But we’re not here for discussion of the virus, we are here for discussion of the data!

Direct comparison bar graph of the days of the week we counted in March and October

Click to enlarge.

So, this is the same data as above, but oriented on what days of the week a given date was. Although the by-the-date data has its place, it’s good to know, say, what a week looks like. This is what a week and a half look like! And this is where that missing data makes me sad, because we’ll never know what the other days looked like in March. Traditionally, the weekends are the slowest days of the week, and the busiest tend to be Tuesday-Wednesday-Thursday. This is mostly matching, but…what was with that October Friday? My instinct is that it was an aberration, but without seeing in March it’s hard to tell how much of one it was. That a Friday was the busiest day we counted in October tells me that there must have been an event that day (a meeting? exams? a conference, perhaps?), but maybe it just chanced to be close to an exam.

In the end, one surprisingly busy day does not a library make. But it’s still fun to think about. Especially when you compare calendars to the data and realize that Friday, October 25th, happened to also be the second day of our pumpkin painting. Coincidence?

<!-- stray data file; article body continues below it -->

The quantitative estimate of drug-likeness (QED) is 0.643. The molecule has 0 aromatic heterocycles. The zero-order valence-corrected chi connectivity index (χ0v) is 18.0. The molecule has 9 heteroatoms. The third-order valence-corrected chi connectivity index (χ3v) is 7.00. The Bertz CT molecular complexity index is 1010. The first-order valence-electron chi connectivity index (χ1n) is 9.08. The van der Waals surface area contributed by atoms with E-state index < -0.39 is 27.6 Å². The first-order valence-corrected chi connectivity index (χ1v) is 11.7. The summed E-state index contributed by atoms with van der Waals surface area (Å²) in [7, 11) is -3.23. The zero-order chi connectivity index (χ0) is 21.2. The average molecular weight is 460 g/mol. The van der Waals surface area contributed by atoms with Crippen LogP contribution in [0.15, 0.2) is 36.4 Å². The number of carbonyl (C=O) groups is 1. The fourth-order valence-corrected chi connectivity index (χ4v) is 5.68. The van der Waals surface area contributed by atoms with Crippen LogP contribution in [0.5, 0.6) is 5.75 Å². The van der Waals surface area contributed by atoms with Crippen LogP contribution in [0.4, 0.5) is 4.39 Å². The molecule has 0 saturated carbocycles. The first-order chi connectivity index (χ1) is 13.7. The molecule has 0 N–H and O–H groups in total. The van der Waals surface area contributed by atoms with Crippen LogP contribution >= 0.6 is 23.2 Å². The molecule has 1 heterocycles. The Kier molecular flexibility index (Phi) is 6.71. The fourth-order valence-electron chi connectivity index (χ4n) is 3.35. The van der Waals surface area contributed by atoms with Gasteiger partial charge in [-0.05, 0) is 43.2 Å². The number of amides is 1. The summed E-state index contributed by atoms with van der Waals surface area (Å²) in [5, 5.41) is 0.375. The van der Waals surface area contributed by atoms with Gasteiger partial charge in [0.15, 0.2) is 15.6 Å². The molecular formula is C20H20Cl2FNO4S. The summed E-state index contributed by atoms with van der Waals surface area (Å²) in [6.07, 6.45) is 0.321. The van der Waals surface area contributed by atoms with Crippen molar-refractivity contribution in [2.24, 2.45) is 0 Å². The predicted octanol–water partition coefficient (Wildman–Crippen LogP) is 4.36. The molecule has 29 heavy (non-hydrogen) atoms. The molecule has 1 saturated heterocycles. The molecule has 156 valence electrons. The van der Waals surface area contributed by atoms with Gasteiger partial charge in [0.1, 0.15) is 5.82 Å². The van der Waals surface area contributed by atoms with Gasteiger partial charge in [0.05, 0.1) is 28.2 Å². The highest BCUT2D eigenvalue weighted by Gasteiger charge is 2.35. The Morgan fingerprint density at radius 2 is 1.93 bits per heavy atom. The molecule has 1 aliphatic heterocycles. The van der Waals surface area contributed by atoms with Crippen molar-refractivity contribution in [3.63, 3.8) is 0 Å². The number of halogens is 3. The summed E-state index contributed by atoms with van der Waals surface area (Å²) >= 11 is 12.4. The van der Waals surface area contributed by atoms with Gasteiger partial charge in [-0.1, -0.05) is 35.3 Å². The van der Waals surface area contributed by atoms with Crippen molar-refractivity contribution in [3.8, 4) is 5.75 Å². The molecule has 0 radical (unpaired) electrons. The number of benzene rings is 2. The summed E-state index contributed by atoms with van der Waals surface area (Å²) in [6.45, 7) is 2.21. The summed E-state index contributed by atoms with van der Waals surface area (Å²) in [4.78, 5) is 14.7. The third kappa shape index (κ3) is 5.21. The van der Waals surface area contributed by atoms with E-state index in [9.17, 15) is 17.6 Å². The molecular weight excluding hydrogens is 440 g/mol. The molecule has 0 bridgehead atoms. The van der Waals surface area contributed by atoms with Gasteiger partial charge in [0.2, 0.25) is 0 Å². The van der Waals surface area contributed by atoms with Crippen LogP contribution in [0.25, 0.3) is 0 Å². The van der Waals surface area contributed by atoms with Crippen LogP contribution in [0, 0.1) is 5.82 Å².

I think not.

Comparison of floor populations between October and March

Click to enlarge

Okay, last two charts! The first is the People by Floor. So this ignores dates, and focuses on the aggregate. One thing I’ve been noticing in the last year or so is that the counts we get on the 7th floor are always roughly twice that of the next closest floor (which alternates). As you can see from October, that sometimes makes for some goofy looking charts. This is one of those rare cases where the missing data actually won’t make any real difference. Barring anomalies, what you see with that chart falls in line with years of existing data. That one is one I always predict with easy clarity. Which brings us to the final, and everyone’s favorite: programs!

A graph comparing the number of people from each program counted during affiliation periods

Click to enlarge